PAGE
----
The opinion of the court was delivered by: Kevin Thomas Duffy, District Judge.
Plaintiff Martin Pincus Marketing ("MPM") commenced this
diversity breach of contract action against defendant/third
party plaintiff Sawyer of Napa, Inc. ("Sawyer"), seeking
certain commission payments allegedly due and owing from 1988
and 1989 contracts. Sawyer commenced the third-party action
against one of its former employees, Vincent Mone, as the
person ultimately responsible for whatever amount of
commissions might be due Pincus. A trial in this matter was
conducted on June 11-13, 1991. The following constitutes my
findings of fact and conclusions of law.
As the sole proprietor of MPM, Pincus was primarily in the
business of selling women's apparel at the time and maintained
his own showroom in New York City. Tr. 3. He contracted with
Sawyer in March and then again in November of 1987 to be the
exclusive sales representative for ladies outerwear, with MPM
having the "exclusive sales agency rights to the Sawyer line of
ladies' coats, jackets and skirts." Tr. 6, 67, and Stipulated
Exh. 1. By the March and November contracts, the duration of
Pincus' exclusive agency was established through 1988.
In addition to acting as Sawyer's sales manager, Mone
conceived of and designed a leather jacket and coat line for
men. Tr. 11. He developed this line for Sawyer in late 1987,
although the company was primarily in the shearling business
prior to that time. Contemporaneously, Sawyer was selling the
men's leather jacket line, recut to fit women, its first
efforts to develop a women's leather jacket line. Tr. 12.
Although the line was limited, Pincus was expected to sell the
women's line of leather coats as per explicit terms of
On or about June 6, 1988, Mone had a conversation with
Pincus, in which Mone represented his intent to leave Sawyer in
order set up his own company. Mone's desire was to sell his own
designs of ladies' leatherware. Tr. 51-52. At that time, Pincus
expressed some interest in working for Mone. Tr. 52, 53. During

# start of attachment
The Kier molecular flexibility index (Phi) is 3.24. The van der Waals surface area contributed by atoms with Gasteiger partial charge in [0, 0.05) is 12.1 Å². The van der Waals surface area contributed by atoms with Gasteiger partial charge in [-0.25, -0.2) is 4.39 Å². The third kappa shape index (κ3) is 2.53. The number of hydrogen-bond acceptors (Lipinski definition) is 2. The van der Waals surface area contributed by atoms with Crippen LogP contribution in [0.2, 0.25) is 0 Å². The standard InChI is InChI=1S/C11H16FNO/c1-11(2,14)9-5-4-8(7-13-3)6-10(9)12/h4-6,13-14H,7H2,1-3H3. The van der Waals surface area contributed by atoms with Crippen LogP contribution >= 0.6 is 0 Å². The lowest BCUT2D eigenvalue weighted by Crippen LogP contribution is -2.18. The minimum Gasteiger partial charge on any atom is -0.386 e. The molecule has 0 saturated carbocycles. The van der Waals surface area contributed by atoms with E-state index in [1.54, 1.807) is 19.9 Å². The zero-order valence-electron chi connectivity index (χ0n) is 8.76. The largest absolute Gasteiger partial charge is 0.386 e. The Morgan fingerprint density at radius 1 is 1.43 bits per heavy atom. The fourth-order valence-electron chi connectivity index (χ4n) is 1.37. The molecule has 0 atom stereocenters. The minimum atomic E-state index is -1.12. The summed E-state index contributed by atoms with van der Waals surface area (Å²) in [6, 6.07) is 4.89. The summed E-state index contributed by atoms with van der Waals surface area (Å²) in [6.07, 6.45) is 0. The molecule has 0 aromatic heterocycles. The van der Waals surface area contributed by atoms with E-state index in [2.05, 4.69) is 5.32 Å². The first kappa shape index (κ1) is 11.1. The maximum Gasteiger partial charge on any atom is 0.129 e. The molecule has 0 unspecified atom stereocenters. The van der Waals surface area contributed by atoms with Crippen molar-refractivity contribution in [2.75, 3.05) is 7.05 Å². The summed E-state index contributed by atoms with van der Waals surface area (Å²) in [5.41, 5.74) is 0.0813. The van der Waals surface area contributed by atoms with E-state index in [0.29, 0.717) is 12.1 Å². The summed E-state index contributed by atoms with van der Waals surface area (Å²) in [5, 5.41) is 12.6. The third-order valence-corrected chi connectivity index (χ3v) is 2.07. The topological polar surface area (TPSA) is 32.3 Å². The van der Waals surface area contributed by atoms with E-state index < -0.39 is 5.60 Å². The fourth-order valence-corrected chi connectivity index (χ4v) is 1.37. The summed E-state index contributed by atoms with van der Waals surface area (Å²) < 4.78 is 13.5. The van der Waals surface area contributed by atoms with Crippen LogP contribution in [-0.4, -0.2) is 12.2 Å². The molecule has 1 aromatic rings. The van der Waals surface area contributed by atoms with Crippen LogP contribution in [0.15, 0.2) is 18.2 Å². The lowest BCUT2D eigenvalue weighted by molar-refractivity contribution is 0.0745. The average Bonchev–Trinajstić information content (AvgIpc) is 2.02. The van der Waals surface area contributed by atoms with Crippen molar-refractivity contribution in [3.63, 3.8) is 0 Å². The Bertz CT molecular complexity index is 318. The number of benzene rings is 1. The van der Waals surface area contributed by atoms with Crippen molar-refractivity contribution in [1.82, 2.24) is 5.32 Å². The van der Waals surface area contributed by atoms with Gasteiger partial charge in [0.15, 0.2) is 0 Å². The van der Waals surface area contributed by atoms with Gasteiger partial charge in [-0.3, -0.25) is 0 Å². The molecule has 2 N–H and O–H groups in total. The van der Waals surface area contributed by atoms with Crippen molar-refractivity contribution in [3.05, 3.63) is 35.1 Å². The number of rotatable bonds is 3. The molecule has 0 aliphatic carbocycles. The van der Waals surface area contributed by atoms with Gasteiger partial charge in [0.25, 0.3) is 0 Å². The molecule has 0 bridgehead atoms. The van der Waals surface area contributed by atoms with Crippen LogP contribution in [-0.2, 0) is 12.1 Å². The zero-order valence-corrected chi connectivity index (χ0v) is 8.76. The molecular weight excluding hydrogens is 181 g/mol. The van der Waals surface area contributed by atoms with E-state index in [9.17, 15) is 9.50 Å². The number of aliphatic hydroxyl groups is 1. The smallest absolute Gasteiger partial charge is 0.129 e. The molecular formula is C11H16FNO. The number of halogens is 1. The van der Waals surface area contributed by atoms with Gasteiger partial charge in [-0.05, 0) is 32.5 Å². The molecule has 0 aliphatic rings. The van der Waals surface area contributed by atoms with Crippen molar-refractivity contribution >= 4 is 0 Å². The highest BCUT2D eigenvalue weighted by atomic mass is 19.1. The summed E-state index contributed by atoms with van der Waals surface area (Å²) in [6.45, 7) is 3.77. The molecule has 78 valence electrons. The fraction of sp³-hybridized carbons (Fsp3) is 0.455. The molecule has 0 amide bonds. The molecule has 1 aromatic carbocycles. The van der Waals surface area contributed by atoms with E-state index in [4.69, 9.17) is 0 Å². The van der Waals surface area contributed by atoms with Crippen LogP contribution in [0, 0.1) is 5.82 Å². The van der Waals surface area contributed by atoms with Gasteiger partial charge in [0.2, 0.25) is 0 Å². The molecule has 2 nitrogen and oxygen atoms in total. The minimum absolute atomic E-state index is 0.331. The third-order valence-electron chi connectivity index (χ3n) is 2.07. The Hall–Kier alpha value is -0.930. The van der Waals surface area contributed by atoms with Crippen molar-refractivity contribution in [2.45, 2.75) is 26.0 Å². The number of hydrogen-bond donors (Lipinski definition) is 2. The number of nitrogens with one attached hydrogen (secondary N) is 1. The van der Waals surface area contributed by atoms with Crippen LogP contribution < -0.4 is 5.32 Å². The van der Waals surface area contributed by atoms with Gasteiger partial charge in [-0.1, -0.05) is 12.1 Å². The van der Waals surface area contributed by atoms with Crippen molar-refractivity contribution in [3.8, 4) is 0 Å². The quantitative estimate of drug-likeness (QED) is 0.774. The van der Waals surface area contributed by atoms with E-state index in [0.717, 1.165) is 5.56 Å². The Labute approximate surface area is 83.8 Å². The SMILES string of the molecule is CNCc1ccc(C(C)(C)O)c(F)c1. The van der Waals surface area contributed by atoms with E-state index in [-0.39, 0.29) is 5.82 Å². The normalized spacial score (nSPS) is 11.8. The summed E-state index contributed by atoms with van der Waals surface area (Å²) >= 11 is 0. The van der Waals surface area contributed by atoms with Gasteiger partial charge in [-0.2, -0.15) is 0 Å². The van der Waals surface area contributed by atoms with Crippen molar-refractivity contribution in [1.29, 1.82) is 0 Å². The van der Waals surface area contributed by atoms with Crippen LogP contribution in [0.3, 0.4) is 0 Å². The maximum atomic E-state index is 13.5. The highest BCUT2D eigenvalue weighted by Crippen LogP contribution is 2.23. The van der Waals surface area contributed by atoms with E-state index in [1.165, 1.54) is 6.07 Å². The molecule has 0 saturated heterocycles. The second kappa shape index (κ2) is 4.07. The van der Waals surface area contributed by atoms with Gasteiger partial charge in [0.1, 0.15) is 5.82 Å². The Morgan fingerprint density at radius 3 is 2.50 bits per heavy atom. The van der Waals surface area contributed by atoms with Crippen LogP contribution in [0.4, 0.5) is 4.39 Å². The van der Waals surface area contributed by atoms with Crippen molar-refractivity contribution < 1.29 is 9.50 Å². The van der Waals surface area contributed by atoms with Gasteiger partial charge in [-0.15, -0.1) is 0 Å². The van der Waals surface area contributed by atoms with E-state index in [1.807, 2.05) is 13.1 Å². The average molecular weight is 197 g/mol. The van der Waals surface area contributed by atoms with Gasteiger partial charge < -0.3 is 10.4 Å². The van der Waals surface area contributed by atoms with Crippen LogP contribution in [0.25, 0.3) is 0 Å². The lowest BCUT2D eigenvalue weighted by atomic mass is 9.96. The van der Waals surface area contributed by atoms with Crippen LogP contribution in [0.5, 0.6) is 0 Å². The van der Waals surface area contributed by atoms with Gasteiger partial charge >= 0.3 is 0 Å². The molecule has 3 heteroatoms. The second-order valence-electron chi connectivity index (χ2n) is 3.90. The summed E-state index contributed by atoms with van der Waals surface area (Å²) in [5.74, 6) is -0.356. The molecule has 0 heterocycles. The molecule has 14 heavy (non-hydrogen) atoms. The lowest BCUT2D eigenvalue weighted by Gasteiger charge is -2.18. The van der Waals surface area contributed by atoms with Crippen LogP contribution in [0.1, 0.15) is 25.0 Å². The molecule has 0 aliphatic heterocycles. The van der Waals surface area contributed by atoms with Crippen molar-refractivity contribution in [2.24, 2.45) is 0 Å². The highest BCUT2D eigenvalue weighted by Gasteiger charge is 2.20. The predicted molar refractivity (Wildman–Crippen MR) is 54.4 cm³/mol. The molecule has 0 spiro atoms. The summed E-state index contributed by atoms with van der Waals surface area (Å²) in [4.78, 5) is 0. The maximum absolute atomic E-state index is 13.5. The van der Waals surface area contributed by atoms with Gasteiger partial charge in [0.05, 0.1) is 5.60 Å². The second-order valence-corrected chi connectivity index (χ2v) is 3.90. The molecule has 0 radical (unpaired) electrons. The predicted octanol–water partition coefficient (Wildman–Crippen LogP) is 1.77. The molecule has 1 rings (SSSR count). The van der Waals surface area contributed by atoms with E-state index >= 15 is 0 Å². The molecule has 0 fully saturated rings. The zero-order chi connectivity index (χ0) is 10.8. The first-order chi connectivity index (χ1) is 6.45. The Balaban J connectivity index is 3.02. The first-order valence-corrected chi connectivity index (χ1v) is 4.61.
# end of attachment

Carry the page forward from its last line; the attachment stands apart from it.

July through August, Pincus and Mone continued to have further
discussions about the possibility of Pincus' representing
Mone's company, selling a ladies' leather line. Tr. 53-54. By
August 1988, the two had determined certain basic terms upon
which Pincus could represent Mone's new company — "Silverado
Leather Co., Inc. ("Silverado")." Tr. 54. After Mone's
departure from Sawyer, Paul Deutschman took over Mone's
managerial position. Tr. 18.
On August 15, 1988, Pincus entered into a contract with
Sawyer to last through 1989. That contract, in pertinent part,
states that Pincus was to "act as [its] exclusive selling
representative in the continental United States including
Alaska for the Sawyer coat Division line of Ladies Coats."
Stipulated Exh. 3; Tr. 88. The coat division included leathers
as well as shearling products. That contract further provided
that commissions were to be paid "in the amount of 10% on net
dollar value of all merchandise shipped (less returns in any
one month)." Stipulated Exh. 3. Also, "[o]rders accepted by
Sawyer for this line shall be credited to the MPM account
regardless of where the order is written or with whom it is
placed, [and that] [n]o commission [was to be paid] on off
price or close out sales unless negotiated in advance for each
transaction," was provided for within that contract. Stipulated
On August 18, 1988, Pincus was invited by Mone to meet, have
drinks, and view some of the leather jackets that he had
produced. After seeing the models, Pincus decided to represent
Silverado, signing contract to represent it on September 1,
1988. Tr. 18, 55-56. Upon learning that Pincus was to represent
Silverado in leathers, Sawyer's President and Chief Executive
Officer Milton Dranow called Pincus to say that because Pincus
undertook to sell a competitive line, "he was in a conflict of
interest" and that "[Dranow] wanted the samples out of his
[Pincus'] place [showroom] and [ ] didn't want him in any way
to be representative of Sawyer merchandise." Tr. 163.
Pincus now seeks certain commission payments or remuneration
for sales that he procured after the Sawyer merchandise was
removed from MPM's showroom, and for sales promoted by him
during the 1988 contract. In addition, Pincus alleges that the
1989 contract was breached by Sawyer and that he is due all
commissions that he could have made for that year. Sawyer
counters by claiming that Pincus was paid all that was due him
on the 1988 contract; that Sawyer respected the integrity of
that contract up until December 31, 1988, that the 1989
contract was mutually rescinded, that purported damages on the
1989 contract are too speculative to merit; and, that, in any
event, Pincus induced by fraud the signing of the 1989 contract
and thus is not due any remuneration.
It is axiomatic that in New York, an exclusive agency creates
an implied promise of the agent to use his good faith, best
efforts to bring about the result sought by the agency.
Wood v. Duff-Gordon, 222 N.Y. 88, 118 N.E. 214 (1917), reh.
denied, 222 N.Y. 643, 118 N.E. 1082 (1918); Stendig, Inc. v.
Thom Rock Realty Co., 163 A.D.2d 46, 558 N.Y.S.2d 917 (1st
Dep't 1990). Similarly, implicit in all contracts entered
between Sawyer and Pincus was that Pincus would employ his best
efforts to sell Sawyer products. This precludes any possibility
for the sale of goods competing with the Sawyer line. Thus